It is important that third-party special needs trusts be drafted as qualified disability trusts to take advantage of income tax laws.
First-party special needs trusts (sometimes called “self-settled” or “self-funded” trusts) are frequently established by individuals who become disabled as the result of an accident or medical malpractice and later receive the proceeds of a personal injury award or settlement. The disabled individual, if able, or his or her guardian or parent, if unable, may create such a trust. Each public benefits program has restrictions that the special needs trust must comply with in order not to jeopardize the beneficiary’s continued eligibility for public benefits. This type of special needs trust is complex. Special consideration needs to be given to whether or not to make this type of trust a grantor trust for income tax purposes.
Special note: The trustee of a special needs trust beneficiary who is receiving SSI has to be very careful to not make expenditures for food and shelter (clothing restrictions no longer apply) unless the trustee carefully concludes that doing so is in the beneficiary’s best interest despite a possible loss of or reduction in public assistance benefits.
“Equitable is not always equal,” says Mark Dellinger of the Roanoke law firm of Rhodes, Butler & Dellinger, which specializes in family law. “People attach love to inheritance but sometimes one child makes a much great contribution to the life of the parent in the years close to the time of the parent’s death.
“The parent may love the child who lives in Kansas City and sees the parent one time a year the same as the child who lives down the street. However, the time and attention the child living in town dwarfs that provided by the out-of-town child. Should the child in town inherit more? … If a parent is going to leave less in a will or trust to one child than another, I advise clients to write a letter to the child who is receiving less explaining why…and reiterating that it has nothing to do with love.”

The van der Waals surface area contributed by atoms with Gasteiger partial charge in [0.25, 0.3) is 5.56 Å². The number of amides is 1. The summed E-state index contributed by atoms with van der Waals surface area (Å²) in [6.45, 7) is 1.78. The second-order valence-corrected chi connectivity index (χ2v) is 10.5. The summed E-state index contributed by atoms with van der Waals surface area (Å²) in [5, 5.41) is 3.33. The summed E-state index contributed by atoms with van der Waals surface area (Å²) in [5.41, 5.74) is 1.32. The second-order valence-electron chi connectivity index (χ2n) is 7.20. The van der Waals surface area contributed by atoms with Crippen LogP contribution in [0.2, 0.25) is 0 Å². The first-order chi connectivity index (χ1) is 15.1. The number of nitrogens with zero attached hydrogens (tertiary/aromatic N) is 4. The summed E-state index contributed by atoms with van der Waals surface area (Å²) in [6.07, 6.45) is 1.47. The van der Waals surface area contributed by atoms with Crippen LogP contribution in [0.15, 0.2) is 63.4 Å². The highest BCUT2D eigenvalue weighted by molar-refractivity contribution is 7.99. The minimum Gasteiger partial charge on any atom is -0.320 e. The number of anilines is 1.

The will is crucial. “There is a growing consumerism attached to wills and powers of attorney,” says Dellinger. “Non-lawyers want to make a profit and so they offer ‘products’ at a cheaper rate than what the lawyer’s price may be.” Most often, says Dellinger, you get what you pay for.
Indecision and suspicion are important stressors, Dellinger says. A well-advised parent is prepared to tell her children what she would like to see happen prior to the events that cause the stress,” he says.
“I think the families most likely to have legal difficulties are those that do not take the time to think through the ‘what ifs,'” Dellinger stresses. “…It is not fun to sit around considering your death or incapacity. However, it is a gift to those serving under a power of attorney or handling an estate.”
The phone call comes just before midnight. The voice on the other end explains that your mother fell and is in the hospital.
Over the course of the next several days, you learn that Mom will need to rehabilitate her broken hip in a nearby long term care facility, a.k.a. nursing home. She tells you that some facilities accept Medicaid and some do not. This is the first time you hear the word “Medicaid” in the context of care for your mother. Your mind races to remember how it is different from Medicare. Continue reading
Why do we fail to plan? “I don’t have that much,” is a common answer. Other common misconceptions are that it is too expensive or complicated. Many do not want to address our mortality.
For almost everyone, the plan should include a will, a power of attorney and an advance medical directive. Some plans will also include some sort of trust. These documents are not “products” in the sense that we think of other things we buy from stores. Continue reading